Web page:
Jesus, the Chief Justice, and Justice: A Christian View of Obamacare
How might Christians have a conversation about Obamacare that isn't simply about political talking points and dueling statistics?
In Faithful Citizenship, I argued for the importance of identifying what we're really talking about when we talk about politics, and discussed how we might make ethical decisions from our Christian core, not our secular culture. We often reason from the standpoint of freedoms and liberties, important American ideals, but they're not necessarily preeminent for us as people of faith. While certainly we extrapolate an absolute value for each human being by the way Jesus loved and valued everyone, these rights and freedoms are book-ended for people of faith by responsibilities.
Liberty is always balanced, in the life of Jesus, against the needs of others, and his actions throughout the gospels show a continuing pattern: Jesus ministers to others; he goes up on a mountain alone or with close friends and takes care of himself; he comes back down and ministers to others; he takes—or tries to take—some time for himself. Jesus does have some boundaries—notice how he perceives when someone touches the hem of his garment seeking healing in Mark 5—but he also is on Earth intentionally doing selfless things on behalf of those who need his help: healing, feeding, teaching, casting out unclean spirits.
Taken together, these consistent actions of Jesus suggest a Christian attitude toward the issue of health care; if we take his life and teaching seriously, Jesus seems to indicate that healing and taking care of the needs of those who cannot take care of themselves are supreme Christian values. Jesus is a force of life and hope who empowers—and requires—his disciples to heal and feed and teach and restore people to their right selves. All of this argues that we may, as Christians, be called to uncomfortable places when we begin to serve our brothers and sisters, a place where our secular boundaries and values would call us to stop short.
The upcoming gospel lesson for July 22 in the Revised Common Lectionary is a familiar passage, one of the two great feedings in the Gospel of Mark:
As he went ashore, [Jesus] saw a great crowd; and he had compassion for them, because they were like sheep without a shepherd; and he began to teach them many things. When it grew late, his disciples came to him and said, "This is a deserted place, and the hour is now very late; send them away so that they may go into the surrounding country and villages and buy something for themselves to eat." But he answered them, "You give them something to eat." They said to him, "Are we to go and buy two hundred denarii worth of bread, and give it to them to eat?" And he said to them, "How many loaves have you? Go and see." When they had found out, they said, "Five, and two fish." Then he ordered them to get all the people to sit down in groups on the green grass. So they sat down in groups of hundreds and of fifties. Taking the five loaves and the two fish, he looked up to heaven, and blessed and broke the loaves, and gave them to his disciples to set before the people; and he divided the two fish among them all. And all ate and were filled; and they took up twelve baskets full of broken pieces and of the fish. Those who had eaten the loaves numbered five thousand men. (Mark 6: 34-44, NRSV)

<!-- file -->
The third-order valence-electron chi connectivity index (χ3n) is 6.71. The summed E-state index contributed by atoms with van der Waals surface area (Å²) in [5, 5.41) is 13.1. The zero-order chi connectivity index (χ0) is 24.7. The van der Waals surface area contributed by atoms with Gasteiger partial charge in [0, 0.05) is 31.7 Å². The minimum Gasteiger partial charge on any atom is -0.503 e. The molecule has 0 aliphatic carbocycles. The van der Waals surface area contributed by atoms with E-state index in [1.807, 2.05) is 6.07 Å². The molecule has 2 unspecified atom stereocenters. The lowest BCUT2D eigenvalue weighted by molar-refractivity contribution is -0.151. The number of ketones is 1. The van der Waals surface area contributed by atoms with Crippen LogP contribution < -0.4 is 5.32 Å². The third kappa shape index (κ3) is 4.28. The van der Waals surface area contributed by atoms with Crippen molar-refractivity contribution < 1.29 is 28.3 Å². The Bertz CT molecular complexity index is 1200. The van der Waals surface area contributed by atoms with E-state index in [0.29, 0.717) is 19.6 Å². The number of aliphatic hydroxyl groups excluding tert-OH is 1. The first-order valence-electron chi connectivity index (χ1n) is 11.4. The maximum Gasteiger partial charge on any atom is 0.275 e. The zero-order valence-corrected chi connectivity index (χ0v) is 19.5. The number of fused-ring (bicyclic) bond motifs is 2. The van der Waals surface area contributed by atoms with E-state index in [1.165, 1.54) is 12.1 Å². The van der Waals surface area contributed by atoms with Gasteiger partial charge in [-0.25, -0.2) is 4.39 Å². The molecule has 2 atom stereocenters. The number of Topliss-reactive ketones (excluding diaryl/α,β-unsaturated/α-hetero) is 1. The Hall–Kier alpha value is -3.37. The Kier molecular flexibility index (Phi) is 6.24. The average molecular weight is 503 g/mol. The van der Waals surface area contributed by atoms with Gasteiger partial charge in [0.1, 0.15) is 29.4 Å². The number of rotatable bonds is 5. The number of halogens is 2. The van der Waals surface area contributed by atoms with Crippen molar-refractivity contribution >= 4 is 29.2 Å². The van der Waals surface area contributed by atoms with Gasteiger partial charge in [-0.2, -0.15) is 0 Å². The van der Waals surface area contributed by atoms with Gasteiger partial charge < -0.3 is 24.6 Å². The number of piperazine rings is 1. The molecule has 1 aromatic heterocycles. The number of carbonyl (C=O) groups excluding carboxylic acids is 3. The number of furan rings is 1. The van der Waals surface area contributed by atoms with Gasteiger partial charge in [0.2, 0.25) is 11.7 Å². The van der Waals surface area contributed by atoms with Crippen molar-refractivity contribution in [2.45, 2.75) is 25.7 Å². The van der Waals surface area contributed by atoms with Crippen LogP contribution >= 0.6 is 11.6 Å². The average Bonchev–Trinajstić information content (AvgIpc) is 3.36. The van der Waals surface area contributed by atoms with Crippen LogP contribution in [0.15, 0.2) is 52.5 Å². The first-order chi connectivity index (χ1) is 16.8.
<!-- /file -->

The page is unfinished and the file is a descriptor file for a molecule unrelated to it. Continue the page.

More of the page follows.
Jesus takes compassion on the crowd, who are like lost sheep, but he calls on his disciples to bring that compassion to life. "You give them something to eat," he says (which, we imagine, is followed by: "You give them this food," and "You go and collect the leftovers").
Greg Garrett is (according to BBC Radio) one of America's leading voices on religion and culture. He is the author or co-author of over twenty books of fiction, theology, cultural criticism, and spiritual autobiography. His most recent books are The Prodigal, written with the legendary Brennan Manning, Entertaining Judgment: The Afterlife in Popular Imagination, and My Church Is Not Dying: Episcopalians in the 21st Century. A contributor to Patheos since 2010, Greg also writes for the Huffington Post, Salon.com, OnFaith, The Tablet, Reform, and other web and print publications in the US and UK.
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